First, a confession, this is a little different to my normal blogs, please bear with me as I sit at the dining room table in isolation having somehow picked up COVID. While it has dropped off the media cycle COVID is still around and affecting us: whether it is you, your family, your neighbours, your strata manager, strata lawyer or your local shops or delivery systems.
Although us lawyers tend to be pessimistic creatures as we are trained to consider the pitfalls and often see stressed people, I like to make a concerted effort to look for the positives. What are the effects of the pandemic, on our strata and community title schemes?
First, we are still standing and even thriving. This is often overlooked in media coverage and it should be acknowledged. Our lot owners, owners corporations, strata managers, contractors, tradespeople and strata professionals have all managed to overcome the limitations that the lockdowns and the lack of staff due to illness and isolation periods.
Yes, as a small business owner I can tell you it has been stressful but with a sense of humour (sometimes dark humour) we have gotten the job done. It may not have been in as timely a manner as it could have been pre-pandemic but we’ve managed. This is despite an uptick in people adopting the squeaky wheel syndrome.
Secondly, we have adapted quickly seeing the uptake of new technologies. In particular the new meeting and voting provisions and alternatives to affixing the owners corporation’s or association’s seals. I’ve singled this out in particular as electronic meetings were available to owners corporations who had passed a resolution permitting them from 30 November 2016, the date the Strata Schemes Management Act 2015 commenced.
Despite some schemes passing resolutions to allow electronic meetings very few used them. What we saw during the first lock down was a number of schemes having difficulties holding meetings as they had not yet passed a motion authorising electronic meeting.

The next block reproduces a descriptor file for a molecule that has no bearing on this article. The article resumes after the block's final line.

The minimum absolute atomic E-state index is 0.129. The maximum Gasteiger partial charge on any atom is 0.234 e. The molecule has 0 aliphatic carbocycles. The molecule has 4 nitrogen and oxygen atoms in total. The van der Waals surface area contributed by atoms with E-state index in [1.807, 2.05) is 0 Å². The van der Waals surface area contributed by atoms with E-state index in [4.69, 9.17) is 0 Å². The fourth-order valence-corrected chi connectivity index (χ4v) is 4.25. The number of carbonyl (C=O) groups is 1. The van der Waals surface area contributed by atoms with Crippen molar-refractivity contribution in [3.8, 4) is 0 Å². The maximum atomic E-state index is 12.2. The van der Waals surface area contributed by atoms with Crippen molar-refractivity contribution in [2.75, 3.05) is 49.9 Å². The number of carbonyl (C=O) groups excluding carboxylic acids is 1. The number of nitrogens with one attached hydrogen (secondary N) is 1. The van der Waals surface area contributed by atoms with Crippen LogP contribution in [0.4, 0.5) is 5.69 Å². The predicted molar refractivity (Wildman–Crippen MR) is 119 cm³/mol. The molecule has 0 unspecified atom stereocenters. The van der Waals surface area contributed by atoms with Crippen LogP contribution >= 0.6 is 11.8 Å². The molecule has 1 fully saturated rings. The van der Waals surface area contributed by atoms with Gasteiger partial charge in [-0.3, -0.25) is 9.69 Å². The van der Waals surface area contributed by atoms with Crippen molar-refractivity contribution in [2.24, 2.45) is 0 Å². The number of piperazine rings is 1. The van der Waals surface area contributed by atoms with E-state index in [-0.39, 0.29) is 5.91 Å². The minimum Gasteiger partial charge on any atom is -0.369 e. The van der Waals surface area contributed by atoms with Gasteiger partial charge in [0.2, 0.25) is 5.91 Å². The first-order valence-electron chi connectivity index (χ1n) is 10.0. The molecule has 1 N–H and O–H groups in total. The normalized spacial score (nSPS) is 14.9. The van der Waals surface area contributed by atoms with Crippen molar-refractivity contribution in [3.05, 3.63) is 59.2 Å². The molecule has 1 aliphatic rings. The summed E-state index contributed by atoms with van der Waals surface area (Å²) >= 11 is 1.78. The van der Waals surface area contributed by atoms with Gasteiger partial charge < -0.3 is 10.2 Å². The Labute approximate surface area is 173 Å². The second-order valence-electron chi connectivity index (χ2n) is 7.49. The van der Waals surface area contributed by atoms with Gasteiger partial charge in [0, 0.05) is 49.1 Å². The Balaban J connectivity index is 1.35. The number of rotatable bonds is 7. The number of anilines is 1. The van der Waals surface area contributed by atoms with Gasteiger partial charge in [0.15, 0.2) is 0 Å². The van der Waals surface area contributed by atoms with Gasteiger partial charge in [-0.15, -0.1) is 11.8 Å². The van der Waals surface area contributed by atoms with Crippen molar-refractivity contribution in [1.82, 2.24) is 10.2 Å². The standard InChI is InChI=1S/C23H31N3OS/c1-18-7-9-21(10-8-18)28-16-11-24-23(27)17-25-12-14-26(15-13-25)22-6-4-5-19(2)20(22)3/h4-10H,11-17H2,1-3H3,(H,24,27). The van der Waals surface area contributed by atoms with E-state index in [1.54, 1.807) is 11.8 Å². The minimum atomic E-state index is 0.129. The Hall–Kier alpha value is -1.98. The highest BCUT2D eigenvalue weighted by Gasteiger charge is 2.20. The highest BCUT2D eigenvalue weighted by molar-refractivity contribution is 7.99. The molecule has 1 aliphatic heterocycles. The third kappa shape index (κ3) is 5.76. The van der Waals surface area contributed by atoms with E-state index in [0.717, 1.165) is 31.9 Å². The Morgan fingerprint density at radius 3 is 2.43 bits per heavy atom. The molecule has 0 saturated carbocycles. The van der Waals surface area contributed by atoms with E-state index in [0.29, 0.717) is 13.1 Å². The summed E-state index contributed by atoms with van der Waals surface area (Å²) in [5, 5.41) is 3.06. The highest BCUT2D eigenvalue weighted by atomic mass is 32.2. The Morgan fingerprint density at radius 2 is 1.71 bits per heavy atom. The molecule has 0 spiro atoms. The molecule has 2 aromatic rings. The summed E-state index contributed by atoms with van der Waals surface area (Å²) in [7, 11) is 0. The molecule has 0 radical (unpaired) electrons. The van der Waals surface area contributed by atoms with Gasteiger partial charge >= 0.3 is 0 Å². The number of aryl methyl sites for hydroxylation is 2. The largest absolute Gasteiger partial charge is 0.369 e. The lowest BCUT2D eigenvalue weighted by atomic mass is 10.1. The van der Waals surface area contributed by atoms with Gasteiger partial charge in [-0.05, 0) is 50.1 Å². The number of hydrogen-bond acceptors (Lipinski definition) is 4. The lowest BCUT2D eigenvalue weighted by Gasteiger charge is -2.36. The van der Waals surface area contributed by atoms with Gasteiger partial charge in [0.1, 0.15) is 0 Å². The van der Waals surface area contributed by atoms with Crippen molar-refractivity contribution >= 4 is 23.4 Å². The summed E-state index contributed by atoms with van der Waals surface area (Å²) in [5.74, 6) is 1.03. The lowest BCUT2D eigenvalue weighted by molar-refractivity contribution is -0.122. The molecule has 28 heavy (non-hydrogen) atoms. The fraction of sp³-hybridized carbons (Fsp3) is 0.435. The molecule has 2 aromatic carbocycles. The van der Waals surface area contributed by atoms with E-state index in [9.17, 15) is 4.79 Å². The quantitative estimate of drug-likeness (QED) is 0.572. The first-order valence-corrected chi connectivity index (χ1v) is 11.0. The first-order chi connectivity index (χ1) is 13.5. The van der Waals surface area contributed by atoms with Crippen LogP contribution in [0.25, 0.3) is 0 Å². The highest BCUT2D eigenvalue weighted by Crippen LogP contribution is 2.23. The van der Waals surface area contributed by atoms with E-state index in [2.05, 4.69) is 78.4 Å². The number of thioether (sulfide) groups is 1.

Now, meetings by video and telephone conferencing appear to have become the norm. This has been a boon for both time poor people who could not previously leave work to attend meetings and for your strata managers.
Attending a meeting is easier and, frankly, more convenient and safer with meetings being able to be attended from anywhere meaning your strata manager can attend from work or home. This poses the question: what other new technologies are out there or are being developed now that could further
The most important change to me is that we have also seen an increased interest in the functionality and liveability of our homes, whether it be a unit, townhouse or a house in a strata scheme.
This has many aspects that will structurally affect design of new schemes and renovations in existing schemes and functionally affect how we live in our schemes.
For instance, what amenities are important in your community? Is it the ability to have enable secure, contactless deliveries? A communal open space for gatherings? An open private space? A green focused scheme with balcony gardens, rooftop or common gardens that can also be used for producing fruit, vegetables and herbs?
Or, is it as simple as needing a reliable way to contact resident owners and occupiers in your scheme to pass on urgent information – and yes, the humble noticeboard competes with more high tech methods.
Increasing interest in how we live is a shift that will have consequences for years to come and, I can only hope, increased participation & diversity in our schemes and investment in alternative building methodologies, materials and in technology.
Author : Allison Benson
Kerin Benson Lawyers